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Painful truth about knee osteoarthritis: Why inactivity may be more complex than we think

Date:
June 11, 2024
Source:
University of South Australia
Summary:
Knee osteoarthritis (OA) is a common cause of pain and joint stiffness. And while physical activity is known to ease symptoms, only one in 10 people regularly exercise.
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Knee osteoarthritis (OA) is a common cause of pain and joint stiffness. And while physical activity is known to ease symptoms, only one in 10 people regularly exercise.

Understanding what contributes to patients' inactivity is the focus of a world first study from the University of South Australia. Here, researchers have found that people with knee OA unconsciously believe that activity may be dangerous to their condition, despite medical advice telling them otherwise.

The study found that of those surveyed, 69% of people with knee pain had stronger implicit (unconscious) beliefs that exercise was dangerous than the average person without pain.

It's an interesting finding that not only highlights the conflicted nature of pain and exercise, but also that what people say and what people think, deep down, may be entirely different things.

Lead researcher, and UniSA PhD candidate based at SAHMRI, Brian Pulling, says the research provides valuable insights for clinicians treating people with knee OA.

"Research shows that physical activity is good for people with knee OA, but most people with this condition do not move enough to support joint or general health," Pulling says.

"To understand why people with OA might not be active, research studies typically use questionnaires to assess fear of moving. But unfortunately, questionnaires are limited -- what we feel deep down (and how our system naturally reacts to something that is threatening) may be different to what we report. And we still know that many people are avoiding exercise, so we wanted to know why."

To assess this, the researchers developed a tool that can detect and evaluate people's implicit beliefs about exercise; that is, whether they unconsciously think activity is dangerous for their condition.

"We found that that even among those who said they were not fearful about exercise, they held unconscious beliefs that movement was dangerous," Pulling says.

"Our research shows that people have complicated beliefs about exercise, and that they sometimes say one thing if asked directly yet hold a completely different implicit belief.

"People are not aware that what they say doesn't match what they choose on the new task; they are not misrepresenting their beliefs.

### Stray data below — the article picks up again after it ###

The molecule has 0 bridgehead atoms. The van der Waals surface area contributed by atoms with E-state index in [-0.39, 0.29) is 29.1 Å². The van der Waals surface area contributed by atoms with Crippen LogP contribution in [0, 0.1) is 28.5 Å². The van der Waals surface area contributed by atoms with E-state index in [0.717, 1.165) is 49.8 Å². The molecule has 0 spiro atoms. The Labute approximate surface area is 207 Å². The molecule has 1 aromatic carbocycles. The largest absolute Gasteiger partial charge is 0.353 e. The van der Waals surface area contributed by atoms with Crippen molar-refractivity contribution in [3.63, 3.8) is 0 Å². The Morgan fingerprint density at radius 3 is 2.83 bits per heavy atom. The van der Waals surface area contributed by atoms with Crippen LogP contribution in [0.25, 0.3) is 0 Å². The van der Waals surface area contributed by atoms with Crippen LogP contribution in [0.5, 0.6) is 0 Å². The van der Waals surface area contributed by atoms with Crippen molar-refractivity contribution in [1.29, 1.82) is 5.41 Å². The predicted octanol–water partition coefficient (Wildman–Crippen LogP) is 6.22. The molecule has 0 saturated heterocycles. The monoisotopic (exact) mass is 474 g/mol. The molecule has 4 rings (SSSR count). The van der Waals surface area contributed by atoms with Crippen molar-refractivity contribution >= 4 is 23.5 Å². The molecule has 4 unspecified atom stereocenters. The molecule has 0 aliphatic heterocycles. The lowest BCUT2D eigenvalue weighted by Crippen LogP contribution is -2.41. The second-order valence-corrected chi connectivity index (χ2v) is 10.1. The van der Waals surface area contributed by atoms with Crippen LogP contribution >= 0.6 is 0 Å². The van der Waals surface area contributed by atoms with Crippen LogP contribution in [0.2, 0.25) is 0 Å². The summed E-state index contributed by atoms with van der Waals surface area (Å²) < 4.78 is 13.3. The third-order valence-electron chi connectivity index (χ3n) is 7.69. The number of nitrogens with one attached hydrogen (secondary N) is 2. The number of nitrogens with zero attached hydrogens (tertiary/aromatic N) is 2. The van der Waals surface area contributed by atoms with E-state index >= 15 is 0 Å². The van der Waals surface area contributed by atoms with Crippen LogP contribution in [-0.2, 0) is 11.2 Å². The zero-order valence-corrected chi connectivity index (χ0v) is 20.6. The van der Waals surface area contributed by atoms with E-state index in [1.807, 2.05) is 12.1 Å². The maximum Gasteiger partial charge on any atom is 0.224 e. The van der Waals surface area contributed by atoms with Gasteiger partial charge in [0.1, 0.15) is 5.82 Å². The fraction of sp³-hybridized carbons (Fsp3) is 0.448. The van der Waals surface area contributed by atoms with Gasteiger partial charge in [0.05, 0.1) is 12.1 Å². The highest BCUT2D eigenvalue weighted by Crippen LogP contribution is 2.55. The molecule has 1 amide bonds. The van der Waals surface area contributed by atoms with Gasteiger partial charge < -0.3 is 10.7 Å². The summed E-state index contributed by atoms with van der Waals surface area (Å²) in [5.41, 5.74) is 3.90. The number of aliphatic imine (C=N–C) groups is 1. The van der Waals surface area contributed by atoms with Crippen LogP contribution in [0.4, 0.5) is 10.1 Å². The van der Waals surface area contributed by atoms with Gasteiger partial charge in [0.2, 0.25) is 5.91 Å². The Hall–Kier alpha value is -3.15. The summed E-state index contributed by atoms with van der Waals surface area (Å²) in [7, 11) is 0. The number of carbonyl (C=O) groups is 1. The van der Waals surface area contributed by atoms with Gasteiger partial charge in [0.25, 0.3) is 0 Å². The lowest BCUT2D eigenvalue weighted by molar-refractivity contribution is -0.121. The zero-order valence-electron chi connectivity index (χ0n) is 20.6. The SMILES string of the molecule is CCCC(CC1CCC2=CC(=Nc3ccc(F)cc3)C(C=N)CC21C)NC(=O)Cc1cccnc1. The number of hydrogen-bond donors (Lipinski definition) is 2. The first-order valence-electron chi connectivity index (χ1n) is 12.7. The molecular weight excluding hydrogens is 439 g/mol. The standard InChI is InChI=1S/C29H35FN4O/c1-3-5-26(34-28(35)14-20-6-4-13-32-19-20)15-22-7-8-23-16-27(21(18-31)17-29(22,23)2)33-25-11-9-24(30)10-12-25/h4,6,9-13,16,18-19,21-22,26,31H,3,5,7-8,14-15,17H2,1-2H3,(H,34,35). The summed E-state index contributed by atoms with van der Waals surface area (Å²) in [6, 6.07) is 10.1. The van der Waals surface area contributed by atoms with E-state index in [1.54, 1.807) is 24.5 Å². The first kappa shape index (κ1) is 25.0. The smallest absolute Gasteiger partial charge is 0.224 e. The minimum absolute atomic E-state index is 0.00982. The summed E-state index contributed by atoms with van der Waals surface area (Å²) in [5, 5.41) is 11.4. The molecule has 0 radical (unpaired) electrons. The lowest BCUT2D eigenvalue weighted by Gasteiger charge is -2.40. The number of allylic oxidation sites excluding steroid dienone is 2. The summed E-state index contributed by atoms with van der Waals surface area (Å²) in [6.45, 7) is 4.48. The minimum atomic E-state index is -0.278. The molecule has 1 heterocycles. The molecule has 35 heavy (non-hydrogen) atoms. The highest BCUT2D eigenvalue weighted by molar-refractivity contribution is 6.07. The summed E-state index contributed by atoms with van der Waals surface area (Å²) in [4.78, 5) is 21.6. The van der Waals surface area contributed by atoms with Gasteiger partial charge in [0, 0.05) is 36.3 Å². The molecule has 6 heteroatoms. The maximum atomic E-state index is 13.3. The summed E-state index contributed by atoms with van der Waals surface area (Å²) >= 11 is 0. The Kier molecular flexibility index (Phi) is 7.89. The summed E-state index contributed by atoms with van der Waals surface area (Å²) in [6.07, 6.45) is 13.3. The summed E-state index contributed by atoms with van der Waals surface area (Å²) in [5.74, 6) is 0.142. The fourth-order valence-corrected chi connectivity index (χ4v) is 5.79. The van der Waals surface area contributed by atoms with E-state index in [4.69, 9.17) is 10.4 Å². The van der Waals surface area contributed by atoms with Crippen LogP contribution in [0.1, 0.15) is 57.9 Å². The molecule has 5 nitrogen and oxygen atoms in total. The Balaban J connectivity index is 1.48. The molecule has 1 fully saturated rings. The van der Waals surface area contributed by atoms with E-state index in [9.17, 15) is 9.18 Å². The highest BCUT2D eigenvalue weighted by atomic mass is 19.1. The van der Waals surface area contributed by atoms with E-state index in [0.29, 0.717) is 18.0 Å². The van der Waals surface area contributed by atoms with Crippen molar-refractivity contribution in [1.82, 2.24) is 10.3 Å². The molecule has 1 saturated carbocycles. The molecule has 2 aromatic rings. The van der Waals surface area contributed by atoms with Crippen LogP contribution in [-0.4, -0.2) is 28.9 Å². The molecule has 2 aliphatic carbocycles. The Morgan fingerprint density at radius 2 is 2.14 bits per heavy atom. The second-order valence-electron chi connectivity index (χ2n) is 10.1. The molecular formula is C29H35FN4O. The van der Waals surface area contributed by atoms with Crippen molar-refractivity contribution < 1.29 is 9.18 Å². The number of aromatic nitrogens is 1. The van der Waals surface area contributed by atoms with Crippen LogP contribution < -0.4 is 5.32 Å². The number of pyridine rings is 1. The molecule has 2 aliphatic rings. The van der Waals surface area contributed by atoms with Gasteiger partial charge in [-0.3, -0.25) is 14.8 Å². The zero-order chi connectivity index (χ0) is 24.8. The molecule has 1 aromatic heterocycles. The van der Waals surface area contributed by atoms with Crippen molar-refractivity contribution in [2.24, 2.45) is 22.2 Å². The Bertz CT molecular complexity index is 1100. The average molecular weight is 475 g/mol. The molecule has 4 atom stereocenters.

"This research suggests that to fully understand how someone feels about an activity, we must go beyond just asking directly, because their implicit beliefs can sometimes be a better predictor of actual behaviour than what people report. That's where our tool is useful."

The online implicit association test presents a series of words and images to which a participant must quickly associate with being either safe or dangerous. The tool intentionally promotes instant responses to avoid deliberation and other influencing factors (such as responding how they think they should respond).

Associate Professor Tasha Stanton says that the new tool has the potential to identify a group of people who may have challenges increasing their activity levels and undertaking exercise.

"What people say and what people do are often two different things, Assoc Prof Stanton says.

"Having access to more accurate and insightful information will help health professionals better support their patients to engage with activity and exercise. It may also open opportunities for pain science education, exposure-based therapy, or cognitive functional therapy…things that would not usually be considered for someone who said that they were not scared to exercise."

Researchers are now looking to see if implicit beliefs are directly associated with behaviour and are asking for people to complete the Implicit Association Test (takes seven minutes). At the end of the test participants are given their results in comparison to the rest of the population.

To take the test, please click here: https://unisasurveys.qualtrics.com/jfe/form/SV_0OZKUqzBNtiKGF0


Story Source:

Materials provided by University of South Australia. Note: Content may be edited for style and length.


Journal Reference:

  1. Brian W. Pulling, Felicity A. Braithwaite, Joanne Mignone, David S. Butler, J.P. Caneiro, Ottmar V. Lipp, Tasha R. Stanton. People with painful knee osteoarthritis hold negative implicit attitudes towards activity. Pain, 2024; DOI: 10.1097/j.pain.0000000000003210

Cite This Page:

University of South Australia. "Painful truth about knee osteoarthritis: Why inactivity may be more complex than we think." ScienceDaily. ScienceDaily, 11 June 2024. <www.sciencedaily.com/releases/2024/06/240611194717.htm>.
University of South Australia. (2024, June 11). Painful truth about knee osteoarthritis: Why inactivity may be more complex than we think. ScienceDaily. Retrieved July 14, 2024 from www.sciencedaily.com/releases/2024/06/240611194717.htm
University of South Australia. "Painful truth about knee osteoarthritis: Why inactivity may be more complex than we think." ScienceDaily. www.sciencedaily.com/releases/2024/06/240611194717.htm (accessed July 14, 2024).

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